As of now, I don't have a single device that uses the 6GHz band in my house, but I was still convinced that the 6GHz band would be helpful because it’d be used for the backhaul. But that brings me to the second issue with the 6GHz band: the range is shorter than the 5GHz which makes it a less reliable backhaul. In my case, the Pro 6E appeared to be depending primarily on the single 5GHz band for backhaul, which meant that all my 5GHz devices and the Eero nodes were fighting for bandwidth on one band.
On the other hand, the older Pro 6 has two 5GHz bands for backhaul and clients to share, which is much more friendly in an environment with primarily 5GHz devices. Additionally, the Pro 6’s 5GHz band has a 4x4 radio compared to 2x2 on the Pro 6E, which will hurt performance with some devices too.
Not only is the Eero Pro 6E hardware not worth the extra $150, but it’s a downgrade from the Eero Pro 6 for most households in 2023, unless you have a bunch of 6GHz devices and/or want to run a wired backhaul.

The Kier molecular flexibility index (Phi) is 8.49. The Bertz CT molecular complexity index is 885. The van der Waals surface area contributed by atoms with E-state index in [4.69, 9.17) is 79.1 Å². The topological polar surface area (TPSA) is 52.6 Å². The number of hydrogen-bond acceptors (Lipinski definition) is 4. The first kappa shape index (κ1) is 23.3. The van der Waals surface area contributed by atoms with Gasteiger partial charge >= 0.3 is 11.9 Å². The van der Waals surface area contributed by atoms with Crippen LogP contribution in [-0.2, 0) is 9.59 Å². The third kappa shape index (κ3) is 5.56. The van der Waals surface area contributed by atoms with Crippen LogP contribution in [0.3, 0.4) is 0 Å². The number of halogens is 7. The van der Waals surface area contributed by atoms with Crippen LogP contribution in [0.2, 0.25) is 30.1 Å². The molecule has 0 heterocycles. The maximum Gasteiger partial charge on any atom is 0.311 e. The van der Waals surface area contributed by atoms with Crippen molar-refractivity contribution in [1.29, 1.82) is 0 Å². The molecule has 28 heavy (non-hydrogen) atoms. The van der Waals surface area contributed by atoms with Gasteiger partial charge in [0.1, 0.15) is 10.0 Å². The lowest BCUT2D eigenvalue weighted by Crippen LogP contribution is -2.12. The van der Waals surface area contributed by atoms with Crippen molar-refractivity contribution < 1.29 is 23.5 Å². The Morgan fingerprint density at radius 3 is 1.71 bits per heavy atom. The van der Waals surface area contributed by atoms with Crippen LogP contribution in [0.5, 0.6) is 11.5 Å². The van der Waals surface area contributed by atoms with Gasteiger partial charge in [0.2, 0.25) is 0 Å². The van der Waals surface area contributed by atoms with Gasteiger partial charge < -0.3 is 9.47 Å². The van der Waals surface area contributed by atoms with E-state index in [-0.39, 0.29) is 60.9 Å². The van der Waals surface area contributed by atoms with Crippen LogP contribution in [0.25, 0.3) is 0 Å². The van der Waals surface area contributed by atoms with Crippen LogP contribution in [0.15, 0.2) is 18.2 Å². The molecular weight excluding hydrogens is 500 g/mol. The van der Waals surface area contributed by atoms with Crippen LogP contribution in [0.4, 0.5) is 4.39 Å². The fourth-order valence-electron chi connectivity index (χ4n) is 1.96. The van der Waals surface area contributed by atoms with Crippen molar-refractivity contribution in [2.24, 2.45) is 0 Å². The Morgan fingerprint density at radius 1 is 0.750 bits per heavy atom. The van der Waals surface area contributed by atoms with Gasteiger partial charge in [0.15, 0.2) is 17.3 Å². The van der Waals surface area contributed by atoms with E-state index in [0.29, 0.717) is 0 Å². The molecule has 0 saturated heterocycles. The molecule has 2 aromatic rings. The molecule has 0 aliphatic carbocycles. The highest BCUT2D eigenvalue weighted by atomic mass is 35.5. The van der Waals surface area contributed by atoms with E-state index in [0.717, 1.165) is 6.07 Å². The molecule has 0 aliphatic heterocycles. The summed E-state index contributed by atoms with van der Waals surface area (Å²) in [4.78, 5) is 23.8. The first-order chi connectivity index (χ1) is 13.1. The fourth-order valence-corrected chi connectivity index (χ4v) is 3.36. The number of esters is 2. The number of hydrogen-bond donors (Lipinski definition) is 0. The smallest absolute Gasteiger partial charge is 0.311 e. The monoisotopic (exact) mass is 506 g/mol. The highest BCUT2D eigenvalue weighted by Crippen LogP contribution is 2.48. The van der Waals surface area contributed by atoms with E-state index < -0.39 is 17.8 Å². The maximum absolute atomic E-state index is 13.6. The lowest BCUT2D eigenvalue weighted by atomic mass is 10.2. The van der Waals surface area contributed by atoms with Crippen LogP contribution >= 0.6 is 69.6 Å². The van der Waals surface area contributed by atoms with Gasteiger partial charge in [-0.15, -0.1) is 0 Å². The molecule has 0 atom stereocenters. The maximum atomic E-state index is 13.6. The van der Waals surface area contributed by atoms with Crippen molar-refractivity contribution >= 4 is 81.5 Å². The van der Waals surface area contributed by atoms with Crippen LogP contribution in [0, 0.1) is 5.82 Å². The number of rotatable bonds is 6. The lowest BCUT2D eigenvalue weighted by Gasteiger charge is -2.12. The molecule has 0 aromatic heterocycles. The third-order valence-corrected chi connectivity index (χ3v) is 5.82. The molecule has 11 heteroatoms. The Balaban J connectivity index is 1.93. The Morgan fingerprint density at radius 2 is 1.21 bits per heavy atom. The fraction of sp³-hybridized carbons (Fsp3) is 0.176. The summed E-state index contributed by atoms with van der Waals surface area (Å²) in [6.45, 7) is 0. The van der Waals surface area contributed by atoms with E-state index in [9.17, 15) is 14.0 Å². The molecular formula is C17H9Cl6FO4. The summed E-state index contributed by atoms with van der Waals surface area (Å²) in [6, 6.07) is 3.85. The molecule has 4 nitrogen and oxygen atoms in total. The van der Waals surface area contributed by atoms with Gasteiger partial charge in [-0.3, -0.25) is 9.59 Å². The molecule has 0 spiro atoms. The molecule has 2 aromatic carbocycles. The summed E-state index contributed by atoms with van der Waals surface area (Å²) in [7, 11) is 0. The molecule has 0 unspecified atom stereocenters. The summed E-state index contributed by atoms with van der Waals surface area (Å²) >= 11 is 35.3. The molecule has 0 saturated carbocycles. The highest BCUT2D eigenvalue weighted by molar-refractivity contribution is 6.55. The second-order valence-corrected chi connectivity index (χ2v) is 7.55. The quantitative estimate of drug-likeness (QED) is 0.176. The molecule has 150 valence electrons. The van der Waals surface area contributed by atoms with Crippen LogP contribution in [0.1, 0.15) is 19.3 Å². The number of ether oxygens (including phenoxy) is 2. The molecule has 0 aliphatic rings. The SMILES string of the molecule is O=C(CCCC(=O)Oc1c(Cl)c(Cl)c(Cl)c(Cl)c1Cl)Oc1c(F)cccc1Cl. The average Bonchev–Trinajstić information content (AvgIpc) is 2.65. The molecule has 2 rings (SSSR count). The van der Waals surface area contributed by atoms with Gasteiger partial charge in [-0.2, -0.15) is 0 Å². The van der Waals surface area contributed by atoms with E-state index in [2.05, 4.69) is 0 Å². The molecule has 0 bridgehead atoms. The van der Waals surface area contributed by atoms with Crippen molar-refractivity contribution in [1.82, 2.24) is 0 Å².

The bottom line? I appreciate Eero's early implementation of new WiFi standards, but a quad-band system or a stronger radio on the 5GHz band would have made the Pro 6E a more practical option for today's environment. You might be thinking you want to "future-proof" yourself, but even in a few years when there are lots of 6GHz devices in the wild, Eero will most likely have a couple of new and more capable WiFi systems on the market.
Unfortunatley, there's no way to opt-out of this data collection or to view what data they’ve collected. The only way to get around this data collection is to purchase a system, like Orbi, that operates without cloud dependencies.